In the 1980s, Stockton worked as the Designer/Artisan-in-Residence for the Regional Gallery at the Knoxville World's Fair. During this time he met partner Daniel Luther, who also had metalsmithing in his blood.

Luther says, "When I began working with James-Ben in the jewelry studio, my hands were immediately comfortable with the tools, [perhaps because] my Granddaddy Luther was a foundryman whose backyard workshop was one of my favorite places growing up."

The two have collaborated in jewelry production for more than 20 years. "We use the term 'bottega' to describe our process," Luther says. "The word refers to the Renaissance masters who divided the elements of their commissions among their apprentices according to their talent and skill level."

"From design to final polish, there are many steps to creating jewelry," adds Stockton. "We each do the steps we're best at, which means every finished piece has both sets of hands involved."

For several years, Stockton and Luther operated their jewelry studio within a larger fine craft gallery in Franklin, Tenn. The experience led to the opening of James-Ben: Studio and Gallery in 1992.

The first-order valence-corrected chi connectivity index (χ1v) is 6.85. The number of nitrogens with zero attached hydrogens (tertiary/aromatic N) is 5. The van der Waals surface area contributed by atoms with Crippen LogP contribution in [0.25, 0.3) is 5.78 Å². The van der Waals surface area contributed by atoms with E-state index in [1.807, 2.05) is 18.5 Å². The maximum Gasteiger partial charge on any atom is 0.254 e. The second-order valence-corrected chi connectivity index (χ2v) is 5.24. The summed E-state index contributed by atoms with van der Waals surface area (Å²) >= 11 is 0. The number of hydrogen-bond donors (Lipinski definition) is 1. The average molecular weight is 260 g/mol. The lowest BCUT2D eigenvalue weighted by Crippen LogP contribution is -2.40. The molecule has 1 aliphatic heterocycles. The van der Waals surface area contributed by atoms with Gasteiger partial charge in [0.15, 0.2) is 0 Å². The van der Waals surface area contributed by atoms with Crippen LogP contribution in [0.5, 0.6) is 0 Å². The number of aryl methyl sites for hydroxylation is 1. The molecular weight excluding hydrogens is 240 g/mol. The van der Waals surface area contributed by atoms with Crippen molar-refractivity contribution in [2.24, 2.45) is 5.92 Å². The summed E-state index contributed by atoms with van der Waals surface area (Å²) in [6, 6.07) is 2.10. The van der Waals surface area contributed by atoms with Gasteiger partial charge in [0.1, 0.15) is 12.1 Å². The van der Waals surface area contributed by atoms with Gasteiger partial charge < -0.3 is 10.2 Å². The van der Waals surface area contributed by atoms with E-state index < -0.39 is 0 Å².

After almost 20 years in the gallery and jewelry business, the duo moved to Greeneville, Tenn. in 2002. They were looking for some new place to go, and fell in love with Tennessee's second oldest community and its history. As part of a long-range vision to revitalize the historic downtown area, they were invited to submit a proposal for redevelopment of an old corner drugstore where they were living and working.

The former drugstore now houses James-Ben: Studio & Gallery Art Center, showcasing fine art, master crafts, and contemporary folk art by more than 140 artists, most of them Tennesseans, some with national reputations.

In coming to Greeneville, what they had originally intended as a semi-retirement has become a personal and professional re-invention. Stockton and Luther are artists themselves, not only jewelry designers, but also performers, writers, promoters, and teachers.